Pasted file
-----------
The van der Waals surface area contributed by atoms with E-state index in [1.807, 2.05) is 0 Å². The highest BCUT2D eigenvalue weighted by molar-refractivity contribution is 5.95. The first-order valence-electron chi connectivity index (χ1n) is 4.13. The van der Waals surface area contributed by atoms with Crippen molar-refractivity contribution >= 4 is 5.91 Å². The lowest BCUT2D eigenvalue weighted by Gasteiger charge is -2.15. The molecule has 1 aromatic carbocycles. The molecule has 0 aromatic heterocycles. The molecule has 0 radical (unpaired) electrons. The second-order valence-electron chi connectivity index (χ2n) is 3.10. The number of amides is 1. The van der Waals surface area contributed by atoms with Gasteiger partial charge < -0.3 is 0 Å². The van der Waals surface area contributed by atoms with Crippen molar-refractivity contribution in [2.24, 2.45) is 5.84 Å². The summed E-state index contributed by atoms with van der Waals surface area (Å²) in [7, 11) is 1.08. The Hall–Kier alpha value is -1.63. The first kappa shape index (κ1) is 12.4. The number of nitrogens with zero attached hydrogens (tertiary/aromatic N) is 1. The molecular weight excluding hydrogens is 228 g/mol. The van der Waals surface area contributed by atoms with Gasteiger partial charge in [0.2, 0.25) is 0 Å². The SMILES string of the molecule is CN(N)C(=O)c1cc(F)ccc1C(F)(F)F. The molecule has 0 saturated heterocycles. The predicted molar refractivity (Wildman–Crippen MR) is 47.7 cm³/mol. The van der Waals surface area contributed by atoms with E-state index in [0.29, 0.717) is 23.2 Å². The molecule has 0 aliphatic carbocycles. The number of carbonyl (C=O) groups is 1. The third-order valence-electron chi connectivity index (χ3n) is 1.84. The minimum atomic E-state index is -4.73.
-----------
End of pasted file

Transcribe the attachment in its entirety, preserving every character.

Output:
The van der Waals surface area contributed by atoms with E-state index in [1.807, 2.05) is 0 Å². The highest BCUT2D eigenvalue weighted by molar-refractivity contribution is 5.95. The first-order valence-electron chi connectivity index (χ1n) is 4.13. The van der Waals surface area contributed by atoms with Crippen molar-refractivity contribution >= 4 is 5.91 Å². The lowest BCUT2D eigenvalue weighted by Gasteiger charge is -2.15. The molecule has 1 aromatic carbocycles. The molecule has 0 aromatic heterocycles. The molecule has 0 radical (unpaired) electrons. The second-order valence-electron chi connectivity index (χ2n) is 3.10. The number of amides is 1. The van der Waals surface area contributed by atoms with Gasteiger partial charge < -0.3 is 0 Å². The van der Waals surface area contributed by atoms with Crippen molar-refractivity contribution in [2.24, 2.45) is 5.84 Å². The summed E-state index contributed by atoms with van der Waals surface area (Å²) in [7, 11) is 1.08. The Hall–Kier alpha value is -1.63. The first kappa shape index (κ1) is 12.4. The number of nitrogens with zero attached hydrogens (tertiary/aromatic N) is 1. The molecular weight excluding hydrogens is 228 g/mol. The van der Waals surface area contributed by atoms with Gasteiger partial charge in [0.2, 0.25) is 0 Å². The SMILES string of the molecule is CN(N)C(=O)c1cc(F)ccc1C(F)(F)F. The molecule has 0 saturated heterocycles. The predicted molar refractivity (Wildman–Crippen MR) is 47.7 cm³/mol. The van der Waals surface area contributed by atoms with E-state index in [0.29, 0.717) is 23.2 Å². The molecule has 0 aliphatic carbocycles. The number of carbonyl (C=O) groups is 1. The third-order valence-electron chi connectivity index (χ3n) is 1.84. The minimum atomic E-state index is -4.73.